Kurt wrote:If I went to one of those places I would get something absolutely batshit crazy made, like an all paisley smoking jacket filled with secret gun pockets or a pocket to hold a white cat so I could pull it out and pet it while watching a member of MI6 being eaten by a shark.


Let's not beat about the bush, we are both clearly thinking about the Top Gear Vietnam trip. I lost all sartorial conservatism at that point in the show as well... Like HST (or was it Duke?) fantasizing about becoming the governor of American Samoa with his six new sharkskin suits. OK, sharkskin ain't shark skin but I thought it might be when I first read it. I would still have an actual shark skin suit made if the opportunity arose.

A quick search reveals that I am not the only one with a hostility towards red cords... Not so much the cords themselves but wouldn't just about anything look better (and less elfin) under the circumstances? As I say, mustard moleskins or even Tim-Nice-But-Dim jeans are OK with tweed. Tweed should never be twee (to coin a phrse); its purpose is as a tough-wearing stalking and shooting countryman's fabric, not for some Sloane to lounge in alongside his spotless Range Rover. After all, a Sloane is only an imitation gentleman and should not himself be imitated.

http://www.arrse.co.uk/naafi-bar/90600-red-cords-spotted-again.html

Incidentally, in case anyone reading this is considering outsourcing to Vietnam I would advise against it. I dealt with intelligent, technically-capable folks there but on account of their socialist "entitlement" we still got only a 5:1 blether-to-productivity rate. Had to can the lot and waste a great deal of of time. Hungry, post-soviet smart guys are on the right page. Brits and Americans too, of course.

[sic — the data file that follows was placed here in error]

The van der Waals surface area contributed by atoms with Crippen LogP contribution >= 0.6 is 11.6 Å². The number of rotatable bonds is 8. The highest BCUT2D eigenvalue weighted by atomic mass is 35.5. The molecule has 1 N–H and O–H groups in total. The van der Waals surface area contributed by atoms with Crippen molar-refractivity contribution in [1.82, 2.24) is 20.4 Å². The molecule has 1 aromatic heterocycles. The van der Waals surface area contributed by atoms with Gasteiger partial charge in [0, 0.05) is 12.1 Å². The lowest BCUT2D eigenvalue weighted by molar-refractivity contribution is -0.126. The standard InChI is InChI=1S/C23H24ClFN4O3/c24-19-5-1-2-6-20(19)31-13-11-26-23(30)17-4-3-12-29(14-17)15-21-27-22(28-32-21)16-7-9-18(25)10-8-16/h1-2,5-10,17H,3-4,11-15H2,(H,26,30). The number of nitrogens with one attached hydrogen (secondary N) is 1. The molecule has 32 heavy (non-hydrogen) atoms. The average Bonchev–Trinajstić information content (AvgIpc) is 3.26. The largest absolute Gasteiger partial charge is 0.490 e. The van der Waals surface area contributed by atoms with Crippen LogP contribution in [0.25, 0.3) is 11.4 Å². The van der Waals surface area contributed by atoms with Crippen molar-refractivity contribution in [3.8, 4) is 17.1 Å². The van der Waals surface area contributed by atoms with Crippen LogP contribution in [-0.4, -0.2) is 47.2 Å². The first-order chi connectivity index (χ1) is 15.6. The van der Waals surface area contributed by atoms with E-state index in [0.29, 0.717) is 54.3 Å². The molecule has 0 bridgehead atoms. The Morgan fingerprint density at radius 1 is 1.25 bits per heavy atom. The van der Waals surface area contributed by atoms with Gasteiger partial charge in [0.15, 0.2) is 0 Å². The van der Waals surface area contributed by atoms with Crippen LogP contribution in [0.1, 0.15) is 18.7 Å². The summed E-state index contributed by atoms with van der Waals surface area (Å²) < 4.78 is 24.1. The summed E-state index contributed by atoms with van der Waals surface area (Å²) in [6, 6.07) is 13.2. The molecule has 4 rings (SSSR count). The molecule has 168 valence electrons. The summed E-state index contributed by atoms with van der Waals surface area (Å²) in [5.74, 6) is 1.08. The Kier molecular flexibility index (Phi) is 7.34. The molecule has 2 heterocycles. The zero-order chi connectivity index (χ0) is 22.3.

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Re: How to Choose a Tailor in New York City

Postby Kurt » Tue Apr 12, 2011 7:13 pm

I find tweed is perfect for the wet muck of NYC in the winter..But I think it is ok for Americans to wear tweed in the city. I happen to like red cords but I do not know if I would get a pair...yet.

I was thinking of the top gear episode. Getting boring clothes made for a scooter trip up Vietnam would just be pointless.
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Postby el3so » Tue Apr 12, 2011 9:57 pm

Fenrisco wrote: OK, sharkskin ain't shark skin but I thought it might be when I first read it.
Glad I ain't the only one.